My mother was so intent on becoming an actress that eventually even Memaw got on board and told her that after she graduated from high school, she'd support her financially for one year. After that she would be on her own. Whitney attended the lower division of Pasadena City College, a sort of accelerated high school program for students interested in the performing arts, and she helped out at the college radio station, which was where she met my father, Tom Baxter. Just after Whitney turned eighteen, she got her high school diploma, she and Tom got married, and Whitney was finally able to move away from her mother. My father supported his rapidly growing family as an engineer with the Southern Pacific Railroad and later as a sound engineer specializing in live radio and television.
A couple of times, when I was very young, I visited my dad's studio at the ABC Radio Center on Vine Street in Hollywood. He would sit in his booth with a bank of electronic equipment in front of him, monitoring whatever show was on the air. He sat in front of a large window, through which he could watch the actors read from their scripts in the sound booth. He loved to tell about the pranks he pulled that invariably involved compromising the actors while they were recording. This was my favorite story: Because the rustle of papers is to be avoided in radio, anyone reading from a script typically holds the script pages in the left hand, separates the page to be read with the right, and holds that page next to the microphone, speaking directly into the mike. When that page is finished, it is allowed to waft silently to the floor and the reader continues with the next page. So, midrecording, my father would quietly enter the actor's sound booth and set fire to the top of the single page being read, which would initiate a kind of race for the actor to calmly read his lines before the paper burned up the text, while not betraying any tension to the listening audience.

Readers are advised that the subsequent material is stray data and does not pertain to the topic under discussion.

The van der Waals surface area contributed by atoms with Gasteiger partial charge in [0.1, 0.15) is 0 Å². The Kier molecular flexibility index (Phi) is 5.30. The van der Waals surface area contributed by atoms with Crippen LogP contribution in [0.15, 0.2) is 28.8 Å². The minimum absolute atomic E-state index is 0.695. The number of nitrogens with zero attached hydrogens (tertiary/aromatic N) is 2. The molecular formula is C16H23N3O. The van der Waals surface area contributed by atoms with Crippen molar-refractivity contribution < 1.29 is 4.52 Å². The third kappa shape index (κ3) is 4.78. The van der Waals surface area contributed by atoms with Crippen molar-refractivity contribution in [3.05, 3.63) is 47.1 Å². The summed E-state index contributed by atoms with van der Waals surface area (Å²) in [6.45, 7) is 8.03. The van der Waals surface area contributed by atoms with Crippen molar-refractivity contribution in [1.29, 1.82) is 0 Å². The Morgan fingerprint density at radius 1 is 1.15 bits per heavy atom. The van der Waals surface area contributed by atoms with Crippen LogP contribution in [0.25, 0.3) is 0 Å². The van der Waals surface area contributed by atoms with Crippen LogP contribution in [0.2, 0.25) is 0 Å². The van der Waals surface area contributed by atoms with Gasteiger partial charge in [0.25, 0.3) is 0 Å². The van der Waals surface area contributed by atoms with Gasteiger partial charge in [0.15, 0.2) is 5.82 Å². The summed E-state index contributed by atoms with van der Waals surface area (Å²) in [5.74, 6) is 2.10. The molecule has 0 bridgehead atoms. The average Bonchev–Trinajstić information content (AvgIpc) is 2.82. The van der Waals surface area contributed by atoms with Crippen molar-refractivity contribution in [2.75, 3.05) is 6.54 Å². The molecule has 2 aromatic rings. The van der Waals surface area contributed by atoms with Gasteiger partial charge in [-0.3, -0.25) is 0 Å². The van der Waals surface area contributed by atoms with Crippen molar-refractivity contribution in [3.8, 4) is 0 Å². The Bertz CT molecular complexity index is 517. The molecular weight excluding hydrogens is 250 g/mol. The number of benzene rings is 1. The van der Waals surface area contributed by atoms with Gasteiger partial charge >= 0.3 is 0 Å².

My father said that he quit the business in the fifties when radio and television went to tape because it ceased to be fun. I think there was nothing for him to set fire to.
By 1953, after about ten years, my parents' marriage was on its last legs and Whitney filed for divorce. I was only five. The last day my father lived with us, my mother was away from the house, and he was in a state of turmoil and despair, just pacing, pacing, pacing. He sat my brothers and me down in the living room and said very seriously, "When I leave, you're never going to see me again." We all started crying like crazy.
My father was hurt, his life had fallen apart. I think his drama-filled master plan must have been to have Whitney return home to find her husband gone and her children sobbing inconsolably because she'd driven him away.
Before my father made his grand exit, without telling us he called my mother to tell her to come home, we kids were alone. So when he drove away, we were scared and Dick called the only number we knew, which was our grandmother's, our father's mother. My grandparents arrived at the house followed closely by Whitney and Art, a guy she was having an affair with. Bedlam ensued with lots of yelling, accusations, and hysteria, and that was the end of my nuclear family.